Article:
In mid-December, the Alabama Court of Criminal Appeals affirmed a lower court’s decision to dismiss the murder indictment against George Martin because of extensive prosecutorial misconduct. We have featured Mr. Martin’s case a couple of times before, once when the lower court issued its powerful and extraordinary dismissal order in 2016, and once in 2013 when a court overturned his underlying conviction due to Brady violations (and we also mentioned the case in a post that explored the wide-ranging misconduct perpetrated by one of his prosecutors). The appellate court’s 3-to-2 decision is the latest in a long line of judicial rebukes of the Attorney General’s office throughout the course of this dishonest prosecution.
Put simply, the court slammed the State’s gripes about the lower court’s ruling, revealing the claims to be as empty as the prosecutors’ commitment to ethics. The State’s first complaint was that the dismissal of the indictment effectively punished it two times for the same misconduct because Mr. Martin had already been granted a new trial. The court called this a “mischaracterization,” pointing out that the “circuit court’s granting of Martin’s Rule 32 petition and its ordering a new trial was not a ‘sanction’ imposed on the State. Instead, the court’s judgment merely provided Martin the relief to which he was entitled.” The court rejected the State’s novel suggestion. In a befitting footnote, the court clarified what is obvious to most: “Double-jeopardy protections, however, exist to protect the accused—not the State.”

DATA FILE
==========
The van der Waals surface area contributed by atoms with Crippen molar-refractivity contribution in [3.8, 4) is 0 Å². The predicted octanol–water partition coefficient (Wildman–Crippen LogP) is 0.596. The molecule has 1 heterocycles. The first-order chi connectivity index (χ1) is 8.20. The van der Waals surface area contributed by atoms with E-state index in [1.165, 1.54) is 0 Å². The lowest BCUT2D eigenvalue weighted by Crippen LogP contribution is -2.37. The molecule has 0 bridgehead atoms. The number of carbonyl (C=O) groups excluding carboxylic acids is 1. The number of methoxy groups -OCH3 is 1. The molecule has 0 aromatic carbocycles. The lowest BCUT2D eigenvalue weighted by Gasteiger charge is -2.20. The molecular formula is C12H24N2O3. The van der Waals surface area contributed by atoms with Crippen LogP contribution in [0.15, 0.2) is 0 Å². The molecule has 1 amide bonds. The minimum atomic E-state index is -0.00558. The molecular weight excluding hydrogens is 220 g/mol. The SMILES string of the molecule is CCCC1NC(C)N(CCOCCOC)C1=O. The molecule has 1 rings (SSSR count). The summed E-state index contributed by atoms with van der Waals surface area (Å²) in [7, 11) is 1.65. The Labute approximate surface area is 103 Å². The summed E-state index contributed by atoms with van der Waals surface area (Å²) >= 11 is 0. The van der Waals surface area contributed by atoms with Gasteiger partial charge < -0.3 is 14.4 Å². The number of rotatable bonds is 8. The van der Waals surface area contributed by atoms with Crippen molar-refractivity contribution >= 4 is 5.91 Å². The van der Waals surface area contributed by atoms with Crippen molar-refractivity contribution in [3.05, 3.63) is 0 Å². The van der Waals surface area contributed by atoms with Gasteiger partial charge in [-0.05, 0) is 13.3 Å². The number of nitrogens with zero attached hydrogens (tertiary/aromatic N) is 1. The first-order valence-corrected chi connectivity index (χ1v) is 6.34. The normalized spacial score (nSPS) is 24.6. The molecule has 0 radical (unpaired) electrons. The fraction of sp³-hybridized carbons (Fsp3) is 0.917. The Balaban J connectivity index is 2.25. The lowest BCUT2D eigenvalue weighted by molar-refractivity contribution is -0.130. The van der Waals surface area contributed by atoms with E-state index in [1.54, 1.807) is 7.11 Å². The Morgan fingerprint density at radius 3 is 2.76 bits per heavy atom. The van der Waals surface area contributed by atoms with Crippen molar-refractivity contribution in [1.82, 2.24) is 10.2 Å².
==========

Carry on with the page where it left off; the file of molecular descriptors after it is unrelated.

The court similarly swatted the State’s “collateral estoppel” claim, based on the idea that the relevant issue had already been litigated when Mr. Martin prevailed on his Brady claims before he sought to dismiss the indictment. It found that the two issues were not identical; the Brady claims vindicated Mr. Martin’s right to a fair trial the first time he was tried; the dismissal of the indictment recognized the extreme prejudice he suffered in the face of a potential trial some 20 years after the crime—when witnesses had died or lost their memories.
One important observation the appellate court made came with respect to the State’s challenge to the lower court’s finding that the prosecution had engaged in willful misconduct. The CCA explained that the lower court’s decision was bolstered by the fact that it “noted that Assistant Attorneys General Valeska and Dill, who were prosecutors in Martin’s case, also prosecuted the capital case against Moore and were found to have committed Brady violations in that case.” Daniel Wade Moore was ultimately acquitted after he had first been convicted and sentenced to death at the hands of some of the same prosecutors who did Mr. Martin wrong. The notion that prosecutorial credibility cuts across cases is critical, but too many courts look at misconduct in isolation. Instead, they should treat prosecutors who engage in unethical behavior the same way they instruct jurors to treat witnesses whom they learn have lied: they can disregard all of their testimony or give it no weight at all.
It is not yet clear whether the injustice of Mr. Martin’s case will help produce the accountability and reforms that Alabama’s criminal justice system so desperately needs. Nevertheless, the words of the court that dismissed the indictment continue to ring true. “If the Martin case is not one which is appropriate for dismissal, there may never be one.”